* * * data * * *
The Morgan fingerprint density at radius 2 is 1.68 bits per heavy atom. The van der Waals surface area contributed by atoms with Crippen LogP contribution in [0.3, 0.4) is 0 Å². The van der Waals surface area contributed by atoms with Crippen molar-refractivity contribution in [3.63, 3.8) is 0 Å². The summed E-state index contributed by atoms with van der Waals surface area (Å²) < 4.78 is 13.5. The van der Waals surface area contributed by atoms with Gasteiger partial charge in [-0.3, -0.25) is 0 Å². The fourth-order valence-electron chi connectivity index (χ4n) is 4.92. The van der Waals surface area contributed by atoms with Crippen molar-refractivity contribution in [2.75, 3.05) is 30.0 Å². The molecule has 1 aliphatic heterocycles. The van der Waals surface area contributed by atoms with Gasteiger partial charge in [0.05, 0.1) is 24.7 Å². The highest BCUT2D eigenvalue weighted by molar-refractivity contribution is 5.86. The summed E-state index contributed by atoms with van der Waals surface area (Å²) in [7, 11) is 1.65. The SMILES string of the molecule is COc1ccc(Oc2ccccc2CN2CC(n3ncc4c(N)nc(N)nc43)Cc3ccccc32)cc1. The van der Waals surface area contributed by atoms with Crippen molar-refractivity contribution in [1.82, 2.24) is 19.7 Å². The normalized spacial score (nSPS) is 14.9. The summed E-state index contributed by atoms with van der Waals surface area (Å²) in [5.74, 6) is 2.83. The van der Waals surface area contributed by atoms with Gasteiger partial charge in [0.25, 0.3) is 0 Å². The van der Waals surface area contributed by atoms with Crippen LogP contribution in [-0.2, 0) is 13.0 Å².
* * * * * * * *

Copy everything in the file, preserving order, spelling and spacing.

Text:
The Morgan fingerprint density at radius 2 is 1.68 bits per heavy atom. The van der Waals surface area contributed by atoms with Crippen LogP contribution in [0.3, 0.4) is 0 Å². The van der Waals surface area contributed by atoms with Crippen molar-refractivity contribution in [3.63, 3.8) is 0 Å². The summed E-state index contributed by atoms with van der Waals surface area (Å²) < 4.78 is 13.5. The van der Waals surface area contributed by atoms with Gasteiger partial charge in [-0.3, -0.25) is 0 Å². The fourth-order valence-electron chi connectivity index (χ4n) is 4.92. The van der Waals surface area contributed by atoms with Crippen molar-refractivity contribution in [2.75, 3.05) is 30.0 Å². The molecule has 1 aliphatic heterocycles. The van der Waals surface area contributed by atoms with Gasteiger partial charge in [0.05, 0.1) is 24.7 Å². The highest BCUT2D eigenvalue weighted by molar-refractivity contribution is 5.86. The summed E-state index contributed by atoms with van der Waals surface area (Å²) in [7, 11) is 1.65. The SMILES string of the molecule is COc1ccc(Oc2ccccc2CN2CC(n3ncc4c(N)nc(N)nc43)Cc3ccccc32)cc1. The van der Waals surface area contributed by atoms with Crippen molar-refractivity contribution in [1.82, 2.24) is 19.7 Å². The normalized spacial score (nSPS) is 14.9. The summed E-state index contributed by atoms with van der Waals surface area (Å²) in [5.74, 6) is 2.83. The van der Waals surface area contributed by atoms with Gasteiger partial charge in [0.25, 0.3) is 0 Å². The van der Waals surface area contributed by atoms with Crippen LogP contribution in [-0.2, 0) is 13.0 Å².